|1. Life and work
Having made his debut at the Paris salon of 1827, Corot continued to exhibit there regularly. Many of these paintings were purchased by the state for provincial museums and by important collectors like emperor napoleon III. Corot was made a knight of the Legion of Honor in 1846, an officer in 1867, and a knight of the order of s. Michael at the Munich international exposition in 1869.
After a classical education at the Collège de Rouen, where he did not distinguish himself and an unsuccessful apprenticeship with two drapers, Corot was allowed to devote himself to painting at the age of 26. He was given some money that had been intended for his sister, who had died in 1821, and this, together with what we must assume was his family’s continued generosity, freed him from financial worries and from having to sell his paintings to earn a living. Corot chose to follow a modified academic course of training. He did not enroll in the École des Beaux-Arts but studied instead with Achille Etna Michallon and, after Michallon’s death in 1822, with Jean-Victor Bertin. Both had been pupils of Pierre-Henri Valenciennes, and, although in later years Corot denied that, he had learnt anything of value from his teachers, his career as a whole shows his attachment to the principles of historic landscape painting which they professed.
Following the academic tradition Corot then went to Italy, where he remained from November 1825 to the summer of 1828, the longest of his three visits to that country. In Rome, he became part of the circle of painters around Théodore Caruelle d’Aligny, who became a lifelong friend. With d’Aligny, Edouard Bertin and Léon Fleury, Corot explored the area around Rome, visiting Terni, Cività Castellana and Lake Nemi, and produced some of his most beautiful works. He adhered to Michallon’s dictum to paint out of doors directly from the motif and made oil studies of the Colosseum (1826; Paris, Louvre), the Farnese gardens, Caprarola (1826; Washington, DC, Phillips Col.), the bridge at Narni (1826; Paris, Louvre) and the Castel Sant’Angelo (1826; San Francisco, CA Pal. Legion of Honor). From Rome he successfully submitted two canvases to the Salon of 1827: the Bridge at Narni (Ottawa, N.G.), which is based on an oil study and modeled after Claude, and La Cervara (Zurich, Kunsthaus). These pictures were the first of over 100 that Corot showed at the Salon during the course of his career. His submissions ranged from early paintings that emulated Claude and 17th-century Dutch masters, through biblical and literary subjects such as Hagar in the Wilderness (1835; New York, Met.), Macbeth (1859; London, Wallace) and bacchanals inspired by Poussin, such as Silenus (1838; Minneapolis, MN, Inst. A.), to the evocative reveries of his later years such as The Lake (1861; New York, Frick) and Souvenir of Mortefontaine (1864; Paris, Louvre). In later years, he was on the Salon jury and used his influence to help younger artists.
Corot was an inveterate traveler; he toured France in the summer, working on studies and small pictures, which provided the impetus for the larger, more commercial exhibition pieces he produced in the winter. This habit was established early and continued throughout most of his long life. He made two more trips to Italy (1834 and 1843) and visited Switzerland frequently, often in the company of Charles-François Daubigny, whom he met in 1852. With Constant Dutilleux (1807–65), he went to the Low Countries in 1854 and in 1862 travelled to London for a week to see his pictures on show at the International Exhibition. Corot continued to travel until 1874, with a break from 1866 to 1870 due to gout, gradually restricting his journeys to northern France. He visited friends, relations and collectors, seeking both new and familiar sites to paint and producing more and more souvenirs, whose popularity ensured brisk sales.
Corot’s reputation as a painter of careful and sincere landscapes grew steadily throughout the 1830s and 1840s. He received generally favorable if lukewarm criticism from a wide range of critics until 1846, when Baudelaire and Champfleury began to write warmly about his art. Ferdinand-Philippe, Duc d’Orléans, bought a picture from Corot as early as 1837 and in 1840 the State purchased another in the manner of Claude, his Shepherd Boy (1840), for the Musée d’Art et d’Histoire in Metz. Corot also produced a number of religious works during the 1840s, including St Jerome in the Desert (1847; Paris, Church of Ville d’Avray) and the Baptism of Christ (1847; Paris, St Nicholas-du-Chardonnay). The turning point of his career, however, came with the accession to power of Louis-Napoléon. Following the unrest of 1848 Corot was elected to the 1849 Salon jury, and in 1851 (the year before he became Emperor Napoleon III) Louis-Napoléon bought from the Salon Corot’s Morning, Dance of the Nymphs (1850; Paris, Louvre). Collectors and dealers, among them Paul Durand-Ruel, began to be interested in his work, especially in the plein-air studies; the first of these to be exhibited was View of the Colosseum (1826; Paris, Louvre) at the Salon of 1849.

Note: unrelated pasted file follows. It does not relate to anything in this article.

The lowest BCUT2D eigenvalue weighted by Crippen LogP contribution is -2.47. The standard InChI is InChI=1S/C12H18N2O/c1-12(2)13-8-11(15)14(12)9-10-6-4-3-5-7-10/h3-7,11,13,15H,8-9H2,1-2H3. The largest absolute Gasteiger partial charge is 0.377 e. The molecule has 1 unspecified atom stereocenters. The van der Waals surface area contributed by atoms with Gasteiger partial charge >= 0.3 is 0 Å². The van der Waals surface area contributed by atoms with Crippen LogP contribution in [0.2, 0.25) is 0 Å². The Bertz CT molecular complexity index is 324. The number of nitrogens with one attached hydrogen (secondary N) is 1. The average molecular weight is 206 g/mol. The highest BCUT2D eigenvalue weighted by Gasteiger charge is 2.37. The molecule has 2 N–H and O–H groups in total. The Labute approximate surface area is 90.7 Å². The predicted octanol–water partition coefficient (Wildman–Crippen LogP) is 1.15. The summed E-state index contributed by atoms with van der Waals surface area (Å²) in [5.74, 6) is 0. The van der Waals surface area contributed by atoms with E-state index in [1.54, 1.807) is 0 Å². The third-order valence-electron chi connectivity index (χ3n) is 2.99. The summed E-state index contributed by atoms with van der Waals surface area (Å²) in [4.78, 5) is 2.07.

By the early 1850s, Corot’s reputation was firmly established, and he moved away from landscapes in the Neo-classical style to concentrate on rendering his impressions of nature. His exhibited pictures and plein-air studies grew closer together in motif and execution. High points of this development are Harbour of La Rochelle (1851; New Haven, CT, Yale U. A.G.) and Belfry of Douai (1871; Paris, Louvre). Concurrent with his landscape work were figure pieces, ranging from the straightforward Seated Italian Monk (1827; Buffalo, NY, Albright–Knox A.G.) to the seductive Marietta, the Roman Odalisque (1843; Paris, Petit Pal.). The series of bathers, bacchantes and allegorical figures of his later years are among his most provocative and intellectual works. He also painted several allegories of painting entitled the Artist’s Studio (1865–8; Paris, Louvre; Washington, DC, N.G.A.; and Lyon, Mus. B.-A.).
Corot painted many portraits of family and friends throughout his life, but he regarded these as private works and did not exhibit them. Capitaine Faulte du Puyparlier (1829; Cincinnati, OH, A. Mus.) is one such example. His decorative work was also mainly created for family and friends and included the summer-house at his parents’ house at Ville d’Avray (1847), Decamps’s studio in Fontainebleau (1858–60) and Daubigny’s house in Auvers (1865–8), though the best known is the suite of six Italian landscapes (Paris, Louvre) originally executed for the bathroom of the Roberts’ house in Mantes (1840–42). Among the few commissions from those outside his immediate circle were the two panels of Orpheus (Madison, U. WI, Elvehjem A. Cent.) and Diana (ex-Met., New York; priv. col.), made in 1865 for Prince Demidov’s dining-room in Paris. Corot’s landscape motifs and style were well suited to this type of work; his feeling for composition through mass and tonal values translated easily into a larger scale.